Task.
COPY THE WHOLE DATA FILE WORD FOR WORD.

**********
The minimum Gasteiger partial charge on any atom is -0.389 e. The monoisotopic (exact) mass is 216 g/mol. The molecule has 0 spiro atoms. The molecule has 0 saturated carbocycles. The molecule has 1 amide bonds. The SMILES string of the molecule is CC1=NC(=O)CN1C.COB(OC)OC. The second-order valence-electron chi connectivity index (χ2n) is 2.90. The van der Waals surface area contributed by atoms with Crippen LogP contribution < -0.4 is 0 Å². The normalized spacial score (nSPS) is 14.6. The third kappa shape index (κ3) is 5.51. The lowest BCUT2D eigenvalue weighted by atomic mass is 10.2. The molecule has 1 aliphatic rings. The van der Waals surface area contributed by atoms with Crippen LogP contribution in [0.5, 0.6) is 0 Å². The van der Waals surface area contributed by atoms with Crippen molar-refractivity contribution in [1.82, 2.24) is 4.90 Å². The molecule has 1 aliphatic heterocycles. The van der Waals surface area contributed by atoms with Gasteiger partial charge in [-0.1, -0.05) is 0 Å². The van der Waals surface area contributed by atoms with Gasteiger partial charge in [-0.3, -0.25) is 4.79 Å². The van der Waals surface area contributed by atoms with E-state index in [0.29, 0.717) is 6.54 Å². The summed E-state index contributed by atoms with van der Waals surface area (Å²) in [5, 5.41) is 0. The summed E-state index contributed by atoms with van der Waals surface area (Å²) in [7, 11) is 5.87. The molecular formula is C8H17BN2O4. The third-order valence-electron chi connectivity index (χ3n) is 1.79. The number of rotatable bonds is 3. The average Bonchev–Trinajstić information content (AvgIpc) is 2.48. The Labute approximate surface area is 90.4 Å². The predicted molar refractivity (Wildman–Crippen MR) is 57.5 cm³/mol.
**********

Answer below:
The minimum Gasteiger partial charge on any atom is -0.389 e. The monoisotopic (exact) mass is 216 g/mol. The molecule has 0 spiro atoms. The molecule has 0 saturated carbocycles. The molecule has 1 amide bonds. The SMILES string of the molecule is CC1=NC(=O)CN1C.COB(OC)OC. The second-order valence-electron chi connectivity index (χ2n) is 2.90. The van der Waals surface area contributed by atoms with Crippen LogP contribution < -0.4 is 0 Å². The normalized spacial score (nSPS) is 14.6. The third kappa shape index (κ3) is 5.51. The lowest BCUT2D eigenvalue weighted by atomic mass is 10.2. The molecule has 1 aliphatic rings. The van der Waals surface area contributed by atoms with Crippen LogP contribution in [0.5, 0.6) is 0 Å². The van der Waals surface area contributed by atoms with Crippen molar-refractivity contribution in [1.82, 2.24) is 4.90 Å². The molecule has 1 aliphatic heterocycles. The van der Waals surface area contributed by atoms with Gasteiger partial charge in [-0.1, -0.05) is 0 Å². The van der Waals surface area contributed by atoms with Gasteiger partial charge in [-0.3, -0.25) is 4.79 Å². The van der Waals surface area contributed by atoms with E-state index in [0.29, 0.717) is 6.54 Å². The summed E-state index contributed by atoms with van der Waals surface area (Å²) in [5, 5.41) is 0. The summed E-state index contributed by atoms with van der Waals surface area (Å²) in [7, 11) is 5.87. The molecular formula is C8H17BN2O4. The third-order valence-electron chi connectivity index (χ3n) is 1.79. The number of rotatable bonds is 3. The average Bonchev–Trinajstić information content (AvgIpc) is 2.48. The Labute approximate surface area is 90.4 Å². The predicted molar refractivity (Wildman–Crippen MR) is 57.5 cm³/mol.